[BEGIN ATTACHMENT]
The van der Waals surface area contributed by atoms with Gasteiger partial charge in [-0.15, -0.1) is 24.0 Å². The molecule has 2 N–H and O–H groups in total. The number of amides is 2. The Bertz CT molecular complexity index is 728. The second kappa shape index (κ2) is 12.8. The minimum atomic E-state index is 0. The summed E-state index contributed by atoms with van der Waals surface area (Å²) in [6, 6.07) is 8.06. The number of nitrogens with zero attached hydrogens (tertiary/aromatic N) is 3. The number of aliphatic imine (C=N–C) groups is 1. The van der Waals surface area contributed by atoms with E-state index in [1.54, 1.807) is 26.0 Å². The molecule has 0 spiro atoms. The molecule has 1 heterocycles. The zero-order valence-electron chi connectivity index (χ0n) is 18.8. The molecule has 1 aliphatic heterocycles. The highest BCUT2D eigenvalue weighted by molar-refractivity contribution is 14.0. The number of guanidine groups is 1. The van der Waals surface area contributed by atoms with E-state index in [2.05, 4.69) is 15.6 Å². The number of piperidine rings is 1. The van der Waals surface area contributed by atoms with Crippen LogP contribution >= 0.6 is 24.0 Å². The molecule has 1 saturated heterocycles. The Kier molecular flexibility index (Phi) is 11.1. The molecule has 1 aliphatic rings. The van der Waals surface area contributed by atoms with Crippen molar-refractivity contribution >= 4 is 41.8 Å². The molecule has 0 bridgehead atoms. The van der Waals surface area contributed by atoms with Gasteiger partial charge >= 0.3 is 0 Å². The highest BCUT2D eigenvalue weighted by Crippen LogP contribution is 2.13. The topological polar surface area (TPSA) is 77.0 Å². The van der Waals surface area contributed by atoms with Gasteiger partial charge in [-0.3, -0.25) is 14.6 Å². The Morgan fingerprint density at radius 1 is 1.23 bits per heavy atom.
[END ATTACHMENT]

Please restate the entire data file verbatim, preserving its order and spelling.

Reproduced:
The van der Waals surface area contributed by atoms with Gasteiger partial charge in [-0.15, -0.1) is 24.0 Å². The molecule has 2 N–H and O–H groups in total. The number of amides is 2. The Bertz CT molecular complexity index is 728. The second kappa shape index (κ2) is 12.8. The minimum atomic E-state index is 0. The summed E-state index contributed by atoms with van der Waals surface area (Å²) in [6, 6.07) is 8.06. The number of nitrogens with zero attached hydrogens (tertiary/aromatic N) is 3. The number of aliphatic imine (C=N–C) groups is 1. The van der Waals surface area contributed by atoms with E-state index in [1.54, 1.807) is 26.0 Å². The molecule has 0 spiro atoms. The molecule has 1 heterocycles. The zero-order valence-electron chi connectivity index (χ0n) is 18.8. The molecule has 1 aliphatic heterocycles. The highest BCUT2D eigenvalue weighted by molar-refractivity contribution is 14.0. The number of guanidine groups is 1. The van der Waals surface area contributed by atoms with E-state index in [2.05, 4.69) is 15.6 Å². The number of piperidine rings is 1. The van der Waals surface area contributed by atoms with Crippen LogP contribution >= 0.6 is 24.0 Å². The molecule has 1 saturated heterocycles. The Kier molecular flexibility index (Phi) is 11.1. The molecule has 1 aliphatic rings. The van der Waals surface area contributed by atoms with Crippen molar-refractivity contribution >= 4 is 41.8 Å². The molecule has 0 bridgehead atoms. The van der Waals surface area contributed by atoms with Gasteiger partial charge >= 0.3 is 0 Å². The highest BCUT2D eigenvalue weighted by Crippen LogP contribution is 2.13. The topological polar surface area (TPSA) is 77.0 Å². The van der Waals surface area contributed by atoms with Gasteiger partial charge in [-0.3, -0.25) is 14.6 Å². The Morgan fingerprint density at radius 1 is 1.23 bits per heavy atom.